Top 10 Teenagers Books on Historical Fiction
Historical fiction is a genre of literature that involves a story set in the past and is based on real people, events, or time periods. These stories are often a blend of factual and fictional elements, with the goal of creating a compelling narrative that immerses readers in a specific time and place.
Historical fiction can cover a wide range of time periods, from ancient civilizations to recent history, and can be set in any part of the world. The genre can also incorporate elements of other genres, such as romance, adventure, mystery, or war.
Many historical fiction books strive for authenticity and accuracy in their portrayal of historical events, customs, and social norms. However, authors often have to fill in gaps in the historical record with their own imagination, and some liberties may be taken to create a more engaging story.
Historical fiction can be a powerful way to learn about history and gain a better understanding of past events and societies, as well as a way to explore universal themes that transcend time and place. It can also be a source of entertainment and escapism, transporting readers to different worlds and time periods.
Between Shades of Gray by Ruta Sepetys
“Between Shades of Gray” is a historical fiction novel by Ruta Sepetys that was published in 2011. The story is set during World War II and follows the life of a Lithuanian girl named Lina, who is deported to Siberia with her mother and younger brother by the Soviet Secret Police.
The novel portrays the harsh reality of Stalin’s regime and the brutal treatment that the prisoners faced in the labor camps. Lina and her family are separated from their father and sent to a remote camp in Siberia, where they struggle to survive amidst extreme cold, hunger, and disease.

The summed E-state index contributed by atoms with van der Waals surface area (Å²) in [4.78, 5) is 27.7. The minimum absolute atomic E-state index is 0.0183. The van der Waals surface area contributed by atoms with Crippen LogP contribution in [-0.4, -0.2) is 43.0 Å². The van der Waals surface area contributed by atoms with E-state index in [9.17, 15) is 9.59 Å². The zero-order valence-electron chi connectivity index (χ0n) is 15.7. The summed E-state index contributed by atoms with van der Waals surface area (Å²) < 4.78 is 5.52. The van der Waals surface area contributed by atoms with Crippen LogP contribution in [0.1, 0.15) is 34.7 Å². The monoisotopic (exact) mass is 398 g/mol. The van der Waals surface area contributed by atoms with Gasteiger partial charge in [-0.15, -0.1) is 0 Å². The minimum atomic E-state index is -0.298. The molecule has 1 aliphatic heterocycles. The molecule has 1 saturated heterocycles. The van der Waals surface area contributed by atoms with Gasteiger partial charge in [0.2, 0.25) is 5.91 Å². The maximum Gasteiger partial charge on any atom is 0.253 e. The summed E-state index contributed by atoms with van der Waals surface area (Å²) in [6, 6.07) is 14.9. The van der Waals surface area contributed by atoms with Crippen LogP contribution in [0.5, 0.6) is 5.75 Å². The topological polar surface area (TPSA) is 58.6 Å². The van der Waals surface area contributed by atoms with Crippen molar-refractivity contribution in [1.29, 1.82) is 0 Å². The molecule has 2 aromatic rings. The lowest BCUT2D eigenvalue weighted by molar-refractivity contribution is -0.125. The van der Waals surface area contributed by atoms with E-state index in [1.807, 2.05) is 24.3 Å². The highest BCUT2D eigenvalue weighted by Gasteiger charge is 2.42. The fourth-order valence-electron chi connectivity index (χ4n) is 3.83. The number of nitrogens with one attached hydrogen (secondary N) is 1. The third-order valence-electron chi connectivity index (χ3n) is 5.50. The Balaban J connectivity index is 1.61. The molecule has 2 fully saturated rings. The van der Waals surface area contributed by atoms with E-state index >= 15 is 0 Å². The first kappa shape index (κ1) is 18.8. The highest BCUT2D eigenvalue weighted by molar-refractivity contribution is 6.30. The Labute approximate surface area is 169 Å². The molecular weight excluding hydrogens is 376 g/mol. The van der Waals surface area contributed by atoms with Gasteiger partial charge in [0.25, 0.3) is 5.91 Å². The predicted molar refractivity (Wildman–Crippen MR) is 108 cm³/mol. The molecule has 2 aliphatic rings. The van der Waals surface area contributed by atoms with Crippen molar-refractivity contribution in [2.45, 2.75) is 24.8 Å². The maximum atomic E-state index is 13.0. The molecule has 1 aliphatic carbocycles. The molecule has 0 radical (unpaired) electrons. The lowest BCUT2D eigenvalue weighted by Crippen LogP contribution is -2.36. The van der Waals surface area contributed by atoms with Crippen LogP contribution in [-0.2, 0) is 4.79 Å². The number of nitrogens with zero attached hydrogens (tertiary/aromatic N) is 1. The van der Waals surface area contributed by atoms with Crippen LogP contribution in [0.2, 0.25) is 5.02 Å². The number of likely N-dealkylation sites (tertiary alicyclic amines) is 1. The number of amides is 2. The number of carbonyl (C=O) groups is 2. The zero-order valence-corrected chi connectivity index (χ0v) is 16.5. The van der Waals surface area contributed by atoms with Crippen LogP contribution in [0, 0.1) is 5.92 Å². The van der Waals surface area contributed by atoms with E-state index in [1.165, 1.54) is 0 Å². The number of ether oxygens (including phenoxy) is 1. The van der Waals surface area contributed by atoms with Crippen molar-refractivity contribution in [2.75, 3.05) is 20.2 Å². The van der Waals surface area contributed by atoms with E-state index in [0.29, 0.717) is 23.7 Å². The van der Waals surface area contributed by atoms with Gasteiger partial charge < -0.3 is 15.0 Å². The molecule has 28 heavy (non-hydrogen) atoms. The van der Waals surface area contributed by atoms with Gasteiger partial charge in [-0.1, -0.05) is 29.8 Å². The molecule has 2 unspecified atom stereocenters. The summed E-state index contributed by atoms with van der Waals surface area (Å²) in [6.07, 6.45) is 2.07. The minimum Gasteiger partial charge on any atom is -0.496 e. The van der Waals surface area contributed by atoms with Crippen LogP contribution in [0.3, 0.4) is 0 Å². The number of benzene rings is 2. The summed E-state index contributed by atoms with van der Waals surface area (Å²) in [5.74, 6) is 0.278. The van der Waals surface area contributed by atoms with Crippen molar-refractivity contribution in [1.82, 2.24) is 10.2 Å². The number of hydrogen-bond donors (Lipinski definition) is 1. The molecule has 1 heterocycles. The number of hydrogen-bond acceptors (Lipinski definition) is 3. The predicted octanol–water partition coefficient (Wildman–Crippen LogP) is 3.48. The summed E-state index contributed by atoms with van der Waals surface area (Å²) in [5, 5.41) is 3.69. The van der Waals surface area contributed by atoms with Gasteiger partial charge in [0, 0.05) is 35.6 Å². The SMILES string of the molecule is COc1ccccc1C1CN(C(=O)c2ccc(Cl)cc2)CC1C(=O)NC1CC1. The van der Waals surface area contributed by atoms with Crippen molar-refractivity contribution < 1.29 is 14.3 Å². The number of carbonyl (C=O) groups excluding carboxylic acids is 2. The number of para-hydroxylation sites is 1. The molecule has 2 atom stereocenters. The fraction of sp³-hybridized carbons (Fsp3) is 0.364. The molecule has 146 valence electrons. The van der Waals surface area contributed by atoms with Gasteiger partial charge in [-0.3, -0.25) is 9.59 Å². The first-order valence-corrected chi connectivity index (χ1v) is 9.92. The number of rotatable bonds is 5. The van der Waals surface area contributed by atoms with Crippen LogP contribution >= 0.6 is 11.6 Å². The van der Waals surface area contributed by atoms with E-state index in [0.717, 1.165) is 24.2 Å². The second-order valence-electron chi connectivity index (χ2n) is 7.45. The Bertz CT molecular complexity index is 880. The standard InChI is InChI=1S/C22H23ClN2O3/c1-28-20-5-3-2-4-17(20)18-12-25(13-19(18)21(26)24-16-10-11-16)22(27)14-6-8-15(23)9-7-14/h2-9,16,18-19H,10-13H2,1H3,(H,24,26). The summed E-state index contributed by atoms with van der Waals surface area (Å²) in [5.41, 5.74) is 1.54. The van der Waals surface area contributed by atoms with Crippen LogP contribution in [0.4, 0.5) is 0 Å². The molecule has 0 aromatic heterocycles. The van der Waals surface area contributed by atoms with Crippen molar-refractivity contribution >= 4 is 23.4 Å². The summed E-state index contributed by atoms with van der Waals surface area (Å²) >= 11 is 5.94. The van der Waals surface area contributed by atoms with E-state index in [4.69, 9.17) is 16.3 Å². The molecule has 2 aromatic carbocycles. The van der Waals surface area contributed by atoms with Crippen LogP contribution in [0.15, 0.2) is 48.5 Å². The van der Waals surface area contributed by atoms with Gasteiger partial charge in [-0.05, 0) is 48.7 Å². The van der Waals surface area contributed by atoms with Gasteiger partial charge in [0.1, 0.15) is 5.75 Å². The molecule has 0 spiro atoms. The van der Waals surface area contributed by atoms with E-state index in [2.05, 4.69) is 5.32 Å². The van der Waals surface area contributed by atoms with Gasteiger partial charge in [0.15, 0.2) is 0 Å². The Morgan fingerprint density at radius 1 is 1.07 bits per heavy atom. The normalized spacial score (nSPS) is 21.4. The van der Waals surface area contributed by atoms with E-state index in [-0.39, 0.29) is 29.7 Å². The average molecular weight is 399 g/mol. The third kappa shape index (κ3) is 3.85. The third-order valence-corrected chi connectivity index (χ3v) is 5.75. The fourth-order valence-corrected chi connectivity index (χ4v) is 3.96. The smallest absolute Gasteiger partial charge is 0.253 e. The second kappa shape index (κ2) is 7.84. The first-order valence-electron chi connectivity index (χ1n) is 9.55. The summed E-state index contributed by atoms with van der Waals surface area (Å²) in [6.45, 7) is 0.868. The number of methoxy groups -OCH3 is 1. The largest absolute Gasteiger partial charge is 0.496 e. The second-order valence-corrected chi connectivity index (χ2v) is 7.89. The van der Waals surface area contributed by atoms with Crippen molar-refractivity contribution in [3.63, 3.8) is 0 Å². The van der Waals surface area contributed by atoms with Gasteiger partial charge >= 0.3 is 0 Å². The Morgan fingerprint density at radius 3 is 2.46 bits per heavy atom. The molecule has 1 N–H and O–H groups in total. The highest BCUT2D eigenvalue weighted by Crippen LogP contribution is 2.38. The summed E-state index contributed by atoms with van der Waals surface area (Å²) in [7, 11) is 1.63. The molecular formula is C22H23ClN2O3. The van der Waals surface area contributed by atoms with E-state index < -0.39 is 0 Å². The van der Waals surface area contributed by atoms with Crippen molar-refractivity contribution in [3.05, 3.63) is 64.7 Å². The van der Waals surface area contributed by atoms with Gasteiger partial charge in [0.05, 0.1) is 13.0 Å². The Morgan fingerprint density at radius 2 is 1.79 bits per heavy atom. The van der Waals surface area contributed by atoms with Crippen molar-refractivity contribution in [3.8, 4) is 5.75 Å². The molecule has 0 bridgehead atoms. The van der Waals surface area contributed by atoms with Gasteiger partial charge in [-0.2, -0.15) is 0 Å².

Throughout the story, Lina uses her artistic talents to draw and document the events happening around her, and her sketches become a means of communication between the prisoners. Lina’s courage and resilience help her survive the difficult circumstances, and she never loses hope of reuniting with her father and returning home.
“Between Shades of Gray” sheds light on a lesser-known aspect of World War II history and brings attention to the suffering of the Baltic people under Soviet occupation. The novel has received critical acclaim and has been translated into more than 30 languages.
Heroes by Robert Cormier
Rebel Angels by Libba Bray
“Rebel Angels” is the second book in the Gemma Doyle Trilogy, a young adult historical fantasy series by Libba Bray. It was published in 2005 and continues the story of Gemma Doyle, a sixteen-year-old girl attending a prestigious girls’ school in Victorian England.
The novel picks up where the first book, “A Great and Terrible Beauty,” left off, with Gemma and her friends Felicity and Ann being tormented by mysterious visions and supernatural occurrences. Gemma also discovers a diary belonging to her mother, which leads her to uncover more about her family’s past and the Order, a secret society that her mother was a part of.
As the girls navigate their way through their social and romantic lives at school, they also become embroiled in a dangerous battle against dark forces that threaten their world. Along the way, they encounter new characters, such as the eccentric and enigmatic Circe, and must unravel the mysteries surrounding them.
Throughout the novel, themes of power, identity, and independence are explored as Gemma and her friends navigate the expectations placed upon them by society while also trying to assert their own agency. The novel also delves deeper into the magical realm introduced in the first book and expands upon the mythology and lore of the Gemma Doyle universe.
“Rebel Angels” was well-received by critics and readers alike and was a finalist for the 2006 Locus Award for Best Young Adult Book. It was followed by the final book in the trilogy, “The Sweet Far Thing,” in 2007.